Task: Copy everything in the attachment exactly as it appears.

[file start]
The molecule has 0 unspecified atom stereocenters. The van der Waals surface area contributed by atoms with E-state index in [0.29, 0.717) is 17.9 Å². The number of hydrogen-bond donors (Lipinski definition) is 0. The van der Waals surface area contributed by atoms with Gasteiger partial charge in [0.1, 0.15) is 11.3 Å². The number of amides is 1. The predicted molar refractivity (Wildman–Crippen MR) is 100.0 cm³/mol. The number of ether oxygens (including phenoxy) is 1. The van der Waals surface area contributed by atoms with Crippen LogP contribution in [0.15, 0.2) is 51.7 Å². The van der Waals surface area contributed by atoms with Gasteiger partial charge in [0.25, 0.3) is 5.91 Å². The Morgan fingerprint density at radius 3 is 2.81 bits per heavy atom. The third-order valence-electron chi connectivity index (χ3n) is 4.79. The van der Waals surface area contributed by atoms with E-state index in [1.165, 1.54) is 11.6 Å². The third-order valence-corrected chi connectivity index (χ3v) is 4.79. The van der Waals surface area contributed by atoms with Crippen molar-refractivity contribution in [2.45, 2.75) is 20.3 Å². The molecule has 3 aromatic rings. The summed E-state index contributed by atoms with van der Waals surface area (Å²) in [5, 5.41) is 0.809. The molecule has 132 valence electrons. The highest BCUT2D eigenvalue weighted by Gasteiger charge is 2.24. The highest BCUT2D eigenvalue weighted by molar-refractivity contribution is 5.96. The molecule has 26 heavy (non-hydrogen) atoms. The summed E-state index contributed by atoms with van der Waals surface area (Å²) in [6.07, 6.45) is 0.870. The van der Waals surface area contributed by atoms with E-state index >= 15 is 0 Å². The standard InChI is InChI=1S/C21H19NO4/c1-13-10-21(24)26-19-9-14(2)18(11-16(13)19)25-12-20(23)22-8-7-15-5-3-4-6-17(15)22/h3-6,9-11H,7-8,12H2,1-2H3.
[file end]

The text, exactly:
The molecule has 0 unspecified atom stereocenters. The van der Waals surface area contributed by atoms with E-state index in [0.29, 0.717) is 17.9 Å². The number of hydrogen-bond donors (Lipinski definition) is 0. The van der Waals surface area contributed by atoms with Gasteiger partial charge in [0.1, 0.15) is 11.3 Å². The number of amides is 1. The predicted molar refractivity (Wildman–Crippen MR) is 100.0 cm³/mol. The number of ether oxygens (including phenoxy) is 1. The van der Waals surface area contributed by atoms with Crippen LogP contribution in [0.15, 0.2) is 51.7 Å². The van der Waals surface area contributed by atoms with Gasteiger partial charge in [0.25, 0.3) is 5.91 Å². The Morgan fingerprint density at radius 3 is 2.81 bits per heavy atom. The third-order valence-electron chi connectivity index (χ3n) is 4.79. The van der Waals surface area contributed by atoms with E-state index in [1.165, 1.54) is 11.6 Å². The third-order valence-corrected chi connectivity index (χ3v) is 4.79. The van der Waals surface area contributed by atoms with Crippen molar-refractivity contribution in [2.45, 2.75) is 20.3 Å². The molecule has 3 aromatic rings. The summed E-state index contributed by atoms with van der Waals surface area (Å²) in [5, 5.41) is 0.809. The molecule has 132 valence electrons. The highest BCUT2D eigenvalue weighted by Gasteiger charge is 2.24. The highest BCUT2D eigenvalue weighted by molar-refractivity contribution is 5.96. The molecule has 26 heavy (non-hydrogen) atoms. The summed E-state index contributed by atoms with van der Waals surface area (Å²) in [6.07, 6.45) is 0.870. The van der Waals surface area contributed by atoms with E-state index >= 15 is 0 Å². The standard InChI is InChI=1S/C21H19NO4/c1-13-10-21(24)26-19-9-14(2)18(11-16(13)19)25-12-20(23)22-8-7-15-5-3-4-6-17(15)22/h3-6,9-11H,7-8,12H2,1-2H3.